In nature, intracellular microcompartments have evolved to allow the simultaneous execution of tightly regulated complex processes within a controlled environment. This architecture serves as the blueprint for the construction of a wide array of artificial cells. However, such systems are inadequate in their ability to confine and sequentially control multiple central dogma activities (transcription, translation, and post-translational modifications) resulting in a limited production of complex biomolecules. Here, an artificial cell-on-a-chip comprising hierarchical compartments allowing the processing and transport of products from transcription, translation, and post-translational modifications through connecting channels is designed and fabricated. This platform generates a tightly controlled system, yielding directly a purified modified protein, with the potential to produce proteoform of choice. Using this platform, the full ubiquitinated form of the Parkinson's disease-associated α-synuclein is generated starting from DNA, in a single device. By bringing together all central dogma activities in a single controllable platform, this approach will open up new possibilities for the synthesis of complex targets, will allow to decipher diverse molecular mechanisms in health and disease and to engineer protein-based materials and pharmaceutical agents.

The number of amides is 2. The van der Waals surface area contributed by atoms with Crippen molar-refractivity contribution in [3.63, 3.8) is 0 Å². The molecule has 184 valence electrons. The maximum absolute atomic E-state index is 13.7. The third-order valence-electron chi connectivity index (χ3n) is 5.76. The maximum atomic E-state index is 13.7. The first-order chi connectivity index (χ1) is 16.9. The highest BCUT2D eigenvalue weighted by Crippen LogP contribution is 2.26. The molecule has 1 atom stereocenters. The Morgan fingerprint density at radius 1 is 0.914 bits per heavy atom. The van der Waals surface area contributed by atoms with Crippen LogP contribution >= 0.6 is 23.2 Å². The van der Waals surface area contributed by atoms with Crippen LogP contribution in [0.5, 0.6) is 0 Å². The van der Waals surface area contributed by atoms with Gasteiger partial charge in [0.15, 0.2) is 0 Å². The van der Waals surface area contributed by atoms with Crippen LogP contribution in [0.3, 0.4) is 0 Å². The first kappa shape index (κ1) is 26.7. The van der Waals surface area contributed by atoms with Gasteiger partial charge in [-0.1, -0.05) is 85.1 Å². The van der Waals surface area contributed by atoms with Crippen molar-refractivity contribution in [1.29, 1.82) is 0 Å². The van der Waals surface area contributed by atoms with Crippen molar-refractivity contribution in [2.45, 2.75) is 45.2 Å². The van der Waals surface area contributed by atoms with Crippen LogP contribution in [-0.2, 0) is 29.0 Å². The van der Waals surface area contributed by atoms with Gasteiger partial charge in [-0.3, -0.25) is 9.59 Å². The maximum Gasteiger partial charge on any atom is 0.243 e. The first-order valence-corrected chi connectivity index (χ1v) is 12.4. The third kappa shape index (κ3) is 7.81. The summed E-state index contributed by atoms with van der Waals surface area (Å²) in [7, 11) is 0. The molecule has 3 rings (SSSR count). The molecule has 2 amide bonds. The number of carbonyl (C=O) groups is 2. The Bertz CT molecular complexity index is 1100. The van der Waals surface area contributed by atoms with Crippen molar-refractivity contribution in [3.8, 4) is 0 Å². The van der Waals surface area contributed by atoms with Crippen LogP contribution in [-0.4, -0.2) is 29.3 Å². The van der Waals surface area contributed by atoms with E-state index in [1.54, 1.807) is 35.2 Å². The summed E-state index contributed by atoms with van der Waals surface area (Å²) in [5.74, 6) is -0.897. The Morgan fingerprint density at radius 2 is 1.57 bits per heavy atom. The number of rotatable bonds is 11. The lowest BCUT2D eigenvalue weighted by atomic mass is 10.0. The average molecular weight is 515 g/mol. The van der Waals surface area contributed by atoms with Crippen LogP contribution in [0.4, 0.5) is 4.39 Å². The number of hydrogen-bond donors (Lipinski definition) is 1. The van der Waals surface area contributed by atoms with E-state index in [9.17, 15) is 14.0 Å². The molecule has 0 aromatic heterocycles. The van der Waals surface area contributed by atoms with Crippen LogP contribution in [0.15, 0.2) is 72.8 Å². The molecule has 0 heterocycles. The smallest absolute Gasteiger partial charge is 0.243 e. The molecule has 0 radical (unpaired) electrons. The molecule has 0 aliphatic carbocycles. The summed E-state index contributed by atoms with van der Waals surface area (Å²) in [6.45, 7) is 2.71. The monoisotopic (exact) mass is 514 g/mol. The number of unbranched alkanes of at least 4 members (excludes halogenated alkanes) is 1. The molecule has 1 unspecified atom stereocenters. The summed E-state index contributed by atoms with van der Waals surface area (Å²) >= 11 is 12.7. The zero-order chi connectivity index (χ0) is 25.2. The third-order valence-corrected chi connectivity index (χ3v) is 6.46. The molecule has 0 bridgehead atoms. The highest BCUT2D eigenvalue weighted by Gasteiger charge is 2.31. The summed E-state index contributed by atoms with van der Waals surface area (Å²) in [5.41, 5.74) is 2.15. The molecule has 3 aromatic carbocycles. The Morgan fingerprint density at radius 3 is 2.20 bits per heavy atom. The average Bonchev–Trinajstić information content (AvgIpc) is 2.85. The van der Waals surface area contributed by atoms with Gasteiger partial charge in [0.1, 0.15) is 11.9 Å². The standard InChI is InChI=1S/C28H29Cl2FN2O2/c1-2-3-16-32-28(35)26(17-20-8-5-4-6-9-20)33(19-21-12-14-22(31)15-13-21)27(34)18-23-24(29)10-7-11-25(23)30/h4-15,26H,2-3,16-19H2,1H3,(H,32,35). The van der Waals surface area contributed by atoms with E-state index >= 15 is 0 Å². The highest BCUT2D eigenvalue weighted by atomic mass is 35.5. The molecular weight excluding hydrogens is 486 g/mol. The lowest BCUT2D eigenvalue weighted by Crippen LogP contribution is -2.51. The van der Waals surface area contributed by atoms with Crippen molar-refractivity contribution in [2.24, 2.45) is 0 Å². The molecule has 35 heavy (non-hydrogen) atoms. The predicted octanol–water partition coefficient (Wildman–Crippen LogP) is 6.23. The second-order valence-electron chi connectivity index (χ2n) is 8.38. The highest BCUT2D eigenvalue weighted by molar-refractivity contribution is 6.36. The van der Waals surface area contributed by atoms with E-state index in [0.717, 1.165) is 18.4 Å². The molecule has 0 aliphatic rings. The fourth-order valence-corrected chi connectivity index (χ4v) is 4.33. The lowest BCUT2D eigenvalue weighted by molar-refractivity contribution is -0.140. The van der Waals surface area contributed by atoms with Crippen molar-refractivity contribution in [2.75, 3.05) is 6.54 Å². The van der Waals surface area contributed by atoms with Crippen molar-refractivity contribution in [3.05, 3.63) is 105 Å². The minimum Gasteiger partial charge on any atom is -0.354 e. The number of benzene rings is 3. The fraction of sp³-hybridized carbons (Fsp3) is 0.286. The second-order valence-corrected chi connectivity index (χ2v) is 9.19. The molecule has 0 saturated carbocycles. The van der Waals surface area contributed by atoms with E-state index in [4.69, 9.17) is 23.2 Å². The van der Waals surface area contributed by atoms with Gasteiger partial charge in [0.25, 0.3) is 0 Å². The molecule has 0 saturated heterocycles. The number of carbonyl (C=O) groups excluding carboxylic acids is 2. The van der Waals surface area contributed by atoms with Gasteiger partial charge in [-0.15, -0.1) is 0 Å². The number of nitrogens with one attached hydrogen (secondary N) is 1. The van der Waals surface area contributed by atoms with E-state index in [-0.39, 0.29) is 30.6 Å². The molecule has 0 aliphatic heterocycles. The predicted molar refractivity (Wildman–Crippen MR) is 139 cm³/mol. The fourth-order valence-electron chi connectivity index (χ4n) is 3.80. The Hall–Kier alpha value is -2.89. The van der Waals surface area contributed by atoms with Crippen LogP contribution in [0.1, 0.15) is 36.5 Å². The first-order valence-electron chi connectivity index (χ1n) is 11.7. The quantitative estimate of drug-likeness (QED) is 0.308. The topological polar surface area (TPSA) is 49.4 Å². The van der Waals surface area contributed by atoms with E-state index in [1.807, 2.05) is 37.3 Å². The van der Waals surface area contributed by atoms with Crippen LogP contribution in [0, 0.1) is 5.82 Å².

- cell free
- post-translation modifications
- synthetic biology